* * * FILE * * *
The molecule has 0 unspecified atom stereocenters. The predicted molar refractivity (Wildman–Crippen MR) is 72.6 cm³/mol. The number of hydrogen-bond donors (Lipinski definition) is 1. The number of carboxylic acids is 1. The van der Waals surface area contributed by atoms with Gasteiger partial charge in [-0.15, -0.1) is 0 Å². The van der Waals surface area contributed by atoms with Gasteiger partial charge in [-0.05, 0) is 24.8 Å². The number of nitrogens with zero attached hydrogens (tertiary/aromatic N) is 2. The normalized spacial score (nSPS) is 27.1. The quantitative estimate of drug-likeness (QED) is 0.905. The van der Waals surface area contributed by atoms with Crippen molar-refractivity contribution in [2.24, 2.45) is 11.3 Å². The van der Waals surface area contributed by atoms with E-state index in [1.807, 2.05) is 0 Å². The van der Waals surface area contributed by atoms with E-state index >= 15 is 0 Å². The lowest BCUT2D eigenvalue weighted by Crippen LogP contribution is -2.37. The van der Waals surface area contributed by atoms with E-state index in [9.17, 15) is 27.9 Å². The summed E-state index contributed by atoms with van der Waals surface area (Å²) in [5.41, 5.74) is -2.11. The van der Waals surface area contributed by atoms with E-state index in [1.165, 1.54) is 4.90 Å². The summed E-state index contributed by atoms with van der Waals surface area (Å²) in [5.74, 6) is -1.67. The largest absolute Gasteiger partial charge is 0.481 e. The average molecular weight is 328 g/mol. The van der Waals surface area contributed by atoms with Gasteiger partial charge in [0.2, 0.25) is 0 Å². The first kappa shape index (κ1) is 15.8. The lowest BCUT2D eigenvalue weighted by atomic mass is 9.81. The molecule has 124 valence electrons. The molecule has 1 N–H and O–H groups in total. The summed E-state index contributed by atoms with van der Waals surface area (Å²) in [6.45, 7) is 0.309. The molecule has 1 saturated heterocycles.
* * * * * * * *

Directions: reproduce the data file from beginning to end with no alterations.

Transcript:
The molecule has 0 unspecified atom stereocenters. The predicted molar refractivity (Wildman–Crippen MR) is 72.6 cm³/mol. The number of hydrogen-bond donors (Lipinski definition) is 1. The number of carboxylic acids is 1. The van der Waals surface area contributed by atoms with Gasteiger partial charge in [-0.15, -0.1) is 0 Å². The van der Waals surface area contributed by atoms with Gasteiger partial charge in [-0.05, 0) is 24.8 Å². The number of nitrogens with zero attached hydrogens (tertiary/aromatic N) is 2. The normalized spacial score (nSPS) is 27.1. The quantitative estimate of drug-likeness (QED) is 0.905. The van der Waals surface area contributed by atoms with Crippen molar-refractivity contribution in [2.24, 2.45) is 11.3 Å². The van der Waals surface area contributed by atoms with E-state index in [1.807, 2.05) is 0 Å². The van der Waals surface area contributed by atoms with E-state index >= 15 is 0 Å². The lowest BCUT2D eigenvalue weighted by Crippen LogP contribution is -2.37. The van der Waals surface area contributed by atoms with E-state index in [9.17, 15) is 27.9 Å². The summed E-state index contributed by atoms with van der Waals surface area (Å²) in [5.41, 5.74) is -2.11. The van der Waals surface area contributed by atoms with E-state index in [1.165, 1.54) is 4.90 Å². The summed E-state index contributed by atoms with van der Waals surface area (Å²) in [5.74, 6) is -1.67. The largest absolute Gasteiger partial charge is 0.481 e. The average molecular weight is 328 g/mol. The van der Waals surface area contributed by atoms with Gasteiger partial charge in [0.2, 0.25) is 0 Å². The first kappa shape index (κ1) is 15.8. The lowest BCUT2D eigenvalue weighted by atomic mass is 9.81. The molecule has 124 valence electrons. The molecule has 1 N–H and O–H groups in total. The summed E-state index contributed by atoms with van der Waals surface area (Å²) in [6.45, 7) is 0.309. The molecule has 1 saturated heterocycles.